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Santa Barbara Officials Say More Must Be Done to Address Homelessness

The results of the latest point-in-time count highlight a decrease in the number of people living on the city's streets since 2013

Volunteers hit the streets in the pre-dawn hours during a past point-in-time count of the homeless in Santa Barbara. City officials say more must be done to combat homelessness.
Volunteers hit the streets in the pre-dawn hours during a past point-in-time count of the homeless in Santa Barbara. City officials say more must be done to combat homelessness. (Gina Potthoff / Noozhawk file photo)

The number of homeless people in Santa Barbara has gone down, but on Tuesday city officials said more must be done to quell homelessness — and young “urban travelers” in particular.

One plan of action discussed at the Santa Barbara City Council meeting involved launching a pilot program on State Street that’s seen success in the Milpas corridor, where nine of the Eastside’s 10 most chronically homeless have been housed in the past year.

Jeff Shaffer, community coordinator for the Central Coast Collaborative on Homelessness, or C3H, said his organization was working with the Santa Barbara Downtown Organization to replicate the program, which combines the efforts of local business with essential services.

The reason Shaffer came to the council was to share results of the latest point-in-time count, which was conducted over two days in January by C3H, Common Ground Santa Barbara and hundreds of volunteers.

Every other year since 2011, the organizations conduct the count and create a vulnerability index to determine the number of homeless living in the county, whom to house and what strategy to pursue.

This year, volunteers contacted 893 homeless people in Santa Barbara.

That’s down from 946 in 2013 and 1,040 in 2011 — a 14-percent decrease over the past four years — but Santa Barbara still boasts most of Santa Barbara County’s homeless at 61 percent.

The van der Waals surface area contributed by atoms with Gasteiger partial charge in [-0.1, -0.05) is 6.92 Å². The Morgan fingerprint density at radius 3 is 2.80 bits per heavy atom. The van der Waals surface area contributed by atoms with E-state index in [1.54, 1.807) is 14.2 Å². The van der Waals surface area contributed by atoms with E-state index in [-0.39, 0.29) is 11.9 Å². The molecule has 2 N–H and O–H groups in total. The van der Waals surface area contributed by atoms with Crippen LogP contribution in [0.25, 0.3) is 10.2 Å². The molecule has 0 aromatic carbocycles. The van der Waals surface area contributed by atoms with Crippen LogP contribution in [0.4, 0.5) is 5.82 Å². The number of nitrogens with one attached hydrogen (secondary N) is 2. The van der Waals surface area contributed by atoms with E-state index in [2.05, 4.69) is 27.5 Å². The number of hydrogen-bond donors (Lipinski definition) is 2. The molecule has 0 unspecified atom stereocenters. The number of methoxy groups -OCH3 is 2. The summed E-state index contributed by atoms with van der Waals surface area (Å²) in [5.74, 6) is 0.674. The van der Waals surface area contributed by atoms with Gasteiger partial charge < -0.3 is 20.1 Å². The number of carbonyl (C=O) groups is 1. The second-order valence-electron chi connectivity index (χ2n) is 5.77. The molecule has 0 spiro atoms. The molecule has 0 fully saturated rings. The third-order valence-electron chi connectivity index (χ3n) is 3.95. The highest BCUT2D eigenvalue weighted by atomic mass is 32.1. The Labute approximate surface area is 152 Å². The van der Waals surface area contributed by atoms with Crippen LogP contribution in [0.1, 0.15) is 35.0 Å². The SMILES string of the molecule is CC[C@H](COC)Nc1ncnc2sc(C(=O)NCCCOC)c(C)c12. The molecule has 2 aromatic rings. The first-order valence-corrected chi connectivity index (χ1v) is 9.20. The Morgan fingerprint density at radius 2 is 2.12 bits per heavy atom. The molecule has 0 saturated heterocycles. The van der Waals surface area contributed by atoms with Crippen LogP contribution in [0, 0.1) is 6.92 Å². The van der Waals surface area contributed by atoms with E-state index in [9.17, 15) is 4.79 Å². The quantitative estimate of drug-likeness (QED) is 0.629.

Rent is high, housing vacancy is low and there’s not enough assistance to go around — a perfect storm keeping Santa Barbara at the top of the local homelessness list.

Notable statistics from this year’s count showed 52 percent of respondents said they were living in the county before becoming homeless, with 22.4 percent coming from elsewhere in California and 23.9 percent from out of state.

The average age of those contacted in Santa Barbara was 45, the average time each had been living without a home was 6.1 years, and 15 percent of them were veterans.

The count found local homeless continue to face a high risk of violence and trauma, serious injury, chronic disease and mental illness.

An encouraging 74 percent of those surveyed reported they were enrolled in some type of health insurance.

Shaffer shared three of C3H’s strategies to reduce the number of homeless, including “housing first” (permanent housing right away), “housing ready” (placement in emergency shelter before transitioning into permanent housing) and “reunification,” where an individual is reunited with a family member or former employer who can provide support.

He said C3H was still tallying the cost savings of the Milpas pilot program, which he expected to be significant after compiling all ambulance use, jail visit and other data.

City Councilman Frank Hotchkiss wondered how many homeless reported receiving other government assistance, along with the number of urban travelers passing through, but exact figures weren’t available.

Shaffer said C3H was also still examining the street youth issue.

“The more we understand, the more we know what to do,” Hotchkiss said, asking for more detailed data in the future.

Council members paid special notice to another C3H initiative, a landlord liaison program meant to create incentives for property owners renting to those coming out of homelessness.

More landlords are looking at market rental rates and deciding against catering to low-income brackets, according to C3H.

Shaffer said half of the homeless housed through the Milpas program had mental-health issues, with the others battling substance abuse.

“The nine have not gone back to the streets,” he said, agreeing that more information was needed to best decide where future funding should go.

Noozhawk staff writer Gina Potthoff can be reached at .(JavaScript must be enabled to view this email address). Follow Noozhawk on Twitter: @noozhawk, @NoozhawkNews and @NoozhawkBiz. Connect with Noozhawk on Facebook.

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